Oxbridge universities ‘institutionally racist,’ marginalize working class - Cambridge professor

Reuters / Peter
Macdiarmid
Oxford and Cambridge universities are institutionally racist and accentuate elitism. That’s a research finding made by Professor of Education at Cambridge University Diane Reay.

Reay says black and working class students are “marginalized” at Oxbridge, despite efforts to attract students from less-privileged backgrounds.

Working class students at Cambridge see the university as a “white, middle class bubble,” Reay said in a report by race relations think tank the Runnymede Trust.

Oxford University has the lowest proportion of state-educated entrants – 57.4 percent – according to figures released last year.

Some 63 percent of students at Cambridge were admitted from state schools.

Reay called for urgent measures to ensure more people from disadvantaged backgrounds are admitted to the “elite” institutions.

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Her research suggests “positive discrimination” is at work in Oxbridge, as it bestows advantage on those already privileged.

The change of success rates in different applicant groups demonstrates “institutional racism,” Reay suggests in the Runnymede report.

Rejecting students who lack more “traditional” qualifications and not allowing students to work during term time “effectively rules out” working class black and ethnic minority candidates, Reay claims.

Some 25.4 percent of white students won a place at Oxford in 2013, while the success rate of Bangladeshi and Pakistani students was under 7 percent, and black students 13 percent.

The lack of working class BAME (Black, Asian and minority ethnic) students in Oxbridge has left current pupils of the demographic feeling alienated.

‘Racial issues’

Samara Linton, a medical student at Cambridge University, laid out her feelings in a blog post entitled ‘What Cambridge Has taught me About Representation.’

Coming to Cambridge, I found myself single-handedly having to tackle every black stereotype and it is frustrating,” she said.

Being a working class black woman at Cambridge has led to some “damaging” experiences, she added.

Linton told RT that going to Cambridge has forced her to “acknowledge and tackle issues of diversity and representation.”

“Yes, there are racial issues in the university,” she confessed. Adding there is an “under-representation of BAME academics.”

"I do not believe this is unique to Oxbridge. I feel that being at the oldest and top academic institutions in the country only magnifies the race and class issues that are entrenched in wider society," she added.

“Things are not where they should be, but I am hopeful that they are moving in the right direction,” she told RT.

Earlier this month, Oxford University students exposed ‘cultural elitism’ at their institution with their viral campaign ‘I, am, Oxford, too.’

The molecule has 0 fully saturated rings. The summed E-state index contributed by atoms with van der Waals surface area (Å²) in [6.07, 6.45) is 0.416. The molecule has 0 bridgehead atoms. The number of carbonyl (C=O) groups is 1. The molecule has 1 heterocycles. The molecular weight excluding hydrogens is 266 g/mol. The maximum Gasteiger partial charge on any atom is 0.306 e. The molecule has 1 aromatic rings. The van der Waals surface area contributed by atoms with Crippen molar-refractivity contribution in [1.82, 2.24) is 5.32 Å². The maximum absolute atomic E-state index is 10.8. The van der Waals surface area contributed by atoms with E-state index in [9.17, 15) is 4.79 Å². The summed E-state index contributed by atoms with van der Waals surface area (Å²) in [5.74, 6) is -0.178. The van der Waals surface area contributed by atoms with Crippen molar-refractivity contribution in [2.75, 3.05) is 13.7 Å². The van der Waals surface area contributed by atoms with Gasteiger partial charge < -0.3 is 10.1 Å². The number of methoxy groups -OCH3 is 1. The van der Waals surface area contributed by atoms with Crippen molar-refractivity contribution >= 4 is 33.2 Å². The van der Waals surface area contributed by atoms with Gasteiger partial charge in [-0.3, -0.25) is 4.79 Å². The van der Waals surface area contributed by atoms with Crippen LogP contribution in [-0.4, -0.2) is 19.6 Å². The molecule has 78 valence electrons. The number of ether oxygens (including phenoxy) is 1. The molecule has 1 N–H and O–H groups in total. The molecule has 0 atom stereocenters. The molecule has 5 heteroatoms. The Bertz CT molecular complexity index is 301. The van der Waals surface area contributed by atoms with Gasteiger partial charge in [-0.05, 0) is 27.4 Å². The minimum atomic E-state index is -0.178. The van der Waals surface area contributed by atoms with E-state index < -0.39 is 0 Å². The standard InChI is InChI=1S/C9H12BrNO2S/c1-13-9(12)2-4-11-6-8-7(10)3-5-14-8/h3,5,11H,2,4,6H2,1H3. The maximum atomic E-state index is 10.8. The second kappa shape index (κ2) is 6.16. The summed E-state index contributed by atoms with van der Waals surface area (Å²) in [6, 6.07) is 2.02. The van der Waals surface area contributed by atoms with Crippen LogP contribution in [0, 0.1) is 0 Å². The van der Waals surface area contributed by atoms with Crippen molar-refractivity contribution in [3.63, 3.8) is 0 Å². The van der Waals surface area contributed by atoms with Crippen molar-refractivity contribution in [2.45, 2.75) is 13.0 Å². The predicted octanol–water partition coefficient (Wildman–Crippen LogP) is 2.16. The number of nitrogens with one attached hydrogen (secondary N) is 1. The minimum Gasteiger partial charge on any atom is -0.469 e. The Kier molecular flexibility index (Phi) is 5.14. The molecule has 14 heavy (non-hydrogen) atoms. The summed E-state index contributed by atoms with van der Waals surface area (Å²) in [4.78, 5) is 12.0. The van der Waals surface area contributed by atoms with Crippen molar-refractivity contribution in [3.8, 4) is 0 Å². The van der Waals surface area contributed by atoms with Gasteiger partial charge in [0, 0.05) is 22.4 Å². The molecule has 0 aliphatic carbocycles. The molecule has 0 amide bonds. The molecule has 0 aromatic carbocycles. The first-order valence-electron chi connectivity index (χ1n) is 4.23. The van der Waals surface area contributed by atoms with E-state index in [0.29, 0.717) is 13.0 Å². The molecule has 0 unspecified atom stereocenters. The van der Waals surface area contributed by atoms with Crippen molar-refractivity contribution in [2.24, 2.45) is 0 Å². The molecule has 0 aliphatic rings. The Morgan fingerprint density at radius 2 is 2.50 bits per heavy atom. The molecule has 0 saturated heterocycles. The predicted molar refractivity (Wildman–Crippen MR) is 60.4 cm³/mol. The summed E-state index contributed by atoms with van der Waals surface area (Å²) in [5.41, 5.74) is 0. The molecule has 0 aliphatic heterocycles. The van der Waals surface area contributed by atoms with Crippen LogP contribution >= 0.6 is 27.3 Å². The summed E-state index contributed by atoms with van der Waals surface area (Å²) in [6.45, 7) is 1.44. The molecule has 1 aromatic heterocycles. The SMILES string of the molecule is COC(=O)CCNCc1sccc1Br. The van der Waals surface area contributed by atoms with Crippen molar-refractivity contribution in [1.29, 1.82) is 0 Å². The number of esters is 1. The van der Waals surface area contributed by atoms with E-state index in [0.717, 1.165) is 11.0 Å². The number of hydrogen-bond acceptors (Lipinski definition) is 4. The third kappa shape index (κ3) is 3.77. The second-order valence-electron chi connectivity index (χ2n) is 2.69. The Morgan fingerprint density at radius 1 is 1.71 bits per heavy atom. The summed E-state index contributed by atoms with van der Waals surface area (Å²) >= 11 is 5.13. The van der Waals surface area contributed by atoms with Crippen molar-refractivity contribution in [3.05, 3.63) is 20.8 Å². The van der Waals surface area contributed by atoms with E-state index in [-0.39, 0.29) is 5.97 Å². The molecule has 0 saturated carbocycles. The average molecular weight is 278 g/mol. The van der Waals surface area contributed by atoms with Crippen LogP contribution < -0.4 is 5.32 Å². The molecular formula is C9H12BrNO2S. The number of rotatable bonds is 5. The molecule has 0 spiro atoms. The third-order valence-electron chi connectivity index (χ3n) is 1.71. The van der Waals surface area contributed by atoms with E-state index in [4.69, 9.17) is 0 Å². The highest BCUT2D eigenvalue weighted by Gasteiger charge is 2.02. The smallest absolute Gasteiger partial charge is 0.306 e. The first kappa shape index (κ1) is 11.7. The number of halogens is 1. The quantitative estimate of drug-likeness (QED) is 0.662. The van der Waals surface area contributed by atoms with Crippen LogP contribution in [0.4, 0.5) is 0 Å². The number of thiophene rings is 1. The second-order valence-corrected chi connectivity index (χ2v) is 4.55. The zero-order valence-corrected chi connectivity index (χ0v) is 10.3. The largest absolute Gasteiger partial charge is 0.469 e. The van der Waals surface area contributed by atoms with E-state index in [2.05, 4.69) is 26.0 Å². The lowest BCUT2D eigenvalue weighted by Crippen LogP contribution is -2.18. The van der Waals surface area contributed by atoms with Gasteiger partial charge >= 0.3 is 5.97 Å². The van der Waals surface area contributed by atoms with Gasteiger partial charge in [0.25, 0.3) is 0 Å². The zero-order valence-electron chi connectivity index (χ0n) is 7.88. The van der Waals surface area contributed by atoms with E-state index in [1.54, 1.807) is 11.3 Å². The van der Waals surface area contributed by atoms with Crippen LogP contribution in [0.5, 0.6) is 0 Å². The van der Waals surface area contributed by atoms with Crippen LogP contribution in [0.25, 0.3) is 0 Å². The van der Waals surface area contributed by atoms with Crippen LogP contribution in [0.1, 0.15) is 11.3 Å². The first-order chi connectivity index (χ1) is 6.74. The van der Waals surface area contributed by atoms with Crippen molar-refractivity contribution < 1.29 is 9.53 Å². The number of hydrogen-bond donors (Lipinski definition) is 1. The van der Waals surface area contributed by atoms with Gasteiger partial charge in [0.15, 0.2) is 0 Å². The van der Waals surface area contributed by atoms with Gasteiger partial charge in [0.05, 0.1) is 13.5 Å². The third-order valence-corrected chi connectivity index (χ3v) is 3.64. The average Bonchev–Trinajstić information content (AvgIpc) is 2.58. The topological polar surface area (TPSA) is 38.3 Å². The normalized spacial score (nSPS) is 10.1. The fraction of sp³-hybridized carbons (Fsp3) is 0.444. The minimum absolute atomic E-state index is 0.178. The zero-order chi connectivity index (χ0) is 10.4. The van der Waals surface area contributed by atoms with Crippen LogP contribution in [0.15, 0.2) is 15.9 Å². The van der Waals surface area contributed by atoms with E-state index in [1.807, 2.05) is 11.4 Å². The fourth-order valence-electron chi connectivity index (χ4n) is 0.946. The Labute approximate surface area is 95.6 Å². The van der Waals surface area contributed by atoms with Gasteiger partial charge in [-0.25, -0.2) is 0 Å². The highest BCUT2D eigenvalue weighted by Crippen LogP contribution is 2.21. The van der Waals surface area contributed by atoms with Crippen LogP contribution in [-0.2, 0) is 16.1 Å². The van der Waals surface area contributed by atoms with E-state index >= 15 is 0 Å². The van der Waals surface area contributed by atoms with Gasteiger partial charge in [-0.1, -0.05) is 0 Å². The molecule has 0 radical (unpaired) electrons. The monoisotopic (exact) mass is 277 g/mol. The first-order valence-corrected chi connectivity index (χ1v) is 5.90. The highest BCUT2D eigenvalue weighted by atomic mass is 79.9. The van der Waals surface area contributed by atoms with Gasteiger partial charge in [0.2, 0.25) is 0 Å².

Campaigners shared pictures of themselves holding up placards with issues they experience on a daily basis.

Image from itooamoxford.tumblr.com

You don’t speak well enough to go to Oxford,” one sign said.

Yes I’m Indian, and no you can’t imitate my accent,” another sign read.

Being strong, female and black does not make me scary,” another sign said.

However, their campaign was undermined, when a rival campaign called ‘We are all Oxford’ suggested Oxford is diverse and all students are “in it together.”

Image from wearealloxford.tumblr.com

The rival campaign, showed students from different backgrounds holding up cards, one which read “Half of my year of PPE at uni are ethnic minorities [sic].”

Another said “We enjoyed celebrating diversity at the Oxford student union international fair.”

“I am Asian, and I have not felt that it has been a problem here,” another sign said.

‘Unsubstantiated’

The Oxbridge universities have “strongly rejected” Professor Reay’s race allegations, as they claim they are spending millions to encourage students from diverse backgrounds to apply.

A Cambridge University spokesman says they are encouraging more applicants from BAME students, while adding “success rates are influenced by prior school attainment and our entry requirements.”

Data shows that ethnic minority admissions to Cambridge reflect national trends once prior school attainment has been factored in,” he said.

Our commitment to improving access to the University is longstanding and unwavering,” the spokesperson added.

An Oxford University spokesman said “We reject in the strongest terms any allegations of institutional bias or discrimination,” adding such claims are “unsubstantiated.”

We are concerned the allegations could undermine our efforts to attract BAME students,” he said. “Just under a quarter of all Oxford students are from black and minority ethnic backgrounds.”